“Where are you from?” “Where did you grow up?”
When Rashné Jehangir recalls questions she’s been asked throughout her adult life, her voice shifts. Her signature energetic cadence slows, and her passionate timbre softens to a reflective curiosity as she envisions the inquirer’s mindset.
Born and raised in Mumbai, India, Jehangir first encountered similar questions as a freshman in Wisconsin. Her early experiences in Lawrence University’s freshmen studies program shaped an interest in interdisciplinary learning, where student and faculty could be co-learners in the classroom.
Now an associate professor in the Department of Postsecondary Teaching and Learning (PsTL), Jehangir’s lived experience nurtures a deep appreciation for the students she teaches and also fuels her research focus.
“I have an understanding of what it means to be an outsider in different ways,” she says. “The idea of not quite fitting in, and having to figure that out—this is where I feel really connected with students.”
Jehangir is committed to cultivating classroom communities where students can grapple with and interrogate big questions and learn from the lived experiences of others. Students feel connected to her, as well.
“I credit Rashné for being my academic fairy godmother,” says former student Kafia Ahmed, “seeing something in me I couldn’t yet see in myself—a capable and dynamic young woman.”
“The class I took with Rashné was one of the most memorable because she focused on creating a community in the classroom, and fostered open discussions about difficult topics like race, colonialism, and structural oppression,” says former student Abigail Schanfield.
Creating moments of advocacy and agency is central to Jehangir’s teaching philosophy. Helping students—especially students who are first in their families to attend college—recognize the strengths they bring to the academy while reinforcing their aptitude for walking in multiple worlds is a driving force for her. This year, she became a recipient of the University’s highest teaching honor, the Morse-Alumni Teaching Award.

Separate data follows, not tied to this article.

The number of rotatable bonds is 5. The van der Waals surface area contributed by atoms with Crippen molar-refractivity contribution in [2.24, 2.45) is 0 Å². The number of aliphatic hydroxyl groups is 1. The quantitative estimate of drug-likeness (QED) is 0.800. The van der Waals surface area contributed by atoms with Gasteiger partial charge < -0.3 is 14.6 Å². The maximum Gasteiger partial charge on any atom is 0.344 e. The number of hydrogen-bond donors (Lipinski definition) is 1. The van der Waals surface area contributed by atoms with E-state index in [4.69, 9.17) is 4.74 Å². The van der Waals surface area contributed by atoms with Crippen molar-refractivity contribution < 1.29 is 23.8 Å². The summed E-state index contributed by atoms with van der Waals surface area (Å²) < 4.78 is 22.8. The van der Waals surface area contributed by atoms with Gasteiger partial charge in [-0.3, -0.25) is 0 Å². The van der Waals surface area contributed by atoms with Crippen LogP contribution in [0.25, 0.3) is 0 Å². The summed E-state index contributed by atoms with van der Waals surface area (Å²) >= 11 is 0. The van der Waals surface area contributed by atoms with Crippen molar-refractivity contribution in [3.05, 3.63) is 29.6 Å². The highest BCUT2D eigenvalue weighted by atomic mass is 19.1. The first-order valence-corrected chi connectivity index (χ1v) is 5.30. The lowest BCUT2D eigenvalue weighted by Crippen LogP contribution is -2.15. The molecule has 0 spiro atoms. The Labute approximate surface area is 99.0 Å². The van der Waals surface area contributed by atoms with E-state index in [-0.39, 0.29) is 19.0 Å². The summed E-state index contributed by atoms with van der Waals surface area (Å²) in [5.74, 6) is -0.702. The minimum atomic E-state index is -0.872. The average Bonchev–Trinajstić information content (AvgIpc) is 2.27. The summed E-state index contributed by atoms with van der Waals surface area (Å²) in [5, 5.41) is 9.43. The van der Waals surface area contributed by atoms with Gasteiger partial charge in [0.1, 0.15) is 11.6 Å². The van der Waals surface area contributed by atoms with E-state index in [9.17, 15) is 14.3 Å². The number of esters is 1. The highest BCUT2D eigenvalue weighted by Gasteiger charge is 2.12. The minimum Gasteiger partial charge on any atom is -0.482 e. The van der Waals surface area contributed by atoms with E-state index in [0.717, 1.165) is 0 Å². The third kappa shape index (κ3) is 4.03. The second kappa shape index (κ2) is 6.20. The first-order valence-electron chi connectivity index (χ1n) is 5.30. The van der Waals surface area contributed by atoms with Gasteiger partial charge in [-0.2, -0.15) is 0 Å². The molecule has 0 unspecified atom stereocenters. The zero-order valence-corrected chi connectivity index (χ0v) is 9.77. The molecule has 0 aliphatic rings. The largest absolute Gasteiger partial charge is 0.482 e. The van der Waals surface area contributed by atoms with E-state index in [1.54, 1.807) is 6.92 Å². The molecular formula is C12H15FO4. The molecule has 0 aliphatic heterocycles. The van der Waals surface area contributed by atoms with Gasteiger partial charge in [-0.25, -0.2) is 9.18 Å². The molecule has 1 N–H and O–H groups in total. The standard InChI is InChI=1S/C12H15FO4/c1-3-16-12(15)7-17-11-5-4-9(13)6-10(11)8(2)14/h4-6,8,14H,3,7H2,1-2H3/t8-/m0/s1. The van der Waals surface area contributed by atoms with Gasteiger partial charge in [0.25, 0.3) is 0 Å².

“Our job is to help them translate strengths—that’s where the deep, ‘heart work’ is involved,” says Jehangir. “There is head work, and there’s heart work—both intellectual and relational.”
From career counselor to the classroom
Teaching came to Jehangir through a chance opportunity. She began her career as a counselor advocate in the University’s TRIO program at a time when Bruce and Sharyn Schelske were creating learning communities for students in the program. Bruce invited her to teach a one-credit class, and the experience shifted the entire trajectory of her career and her life.
“Once I was in the classroom I thought, ‘This is what I’m supposed to do’,” Jehangir remembers.
Her class was linked to another taught by LeRoy Gardner, Jr., that explored multicultural relations and relationships, specifically race, class, and gender issues in the United States.
“The types of conversations, the types of reflections on identity of self and others we were able to have [in the classroom] was unbelievable,” she says. Realizing these were the conversations and questions she wanted to explore as a teacher and researcher, Jehangir began pursuing her Ph.D. while working full time in TRIO. Her dissertation work was built around creating learning communities with seasoned faculty members Patrick Bruch and Patricia James.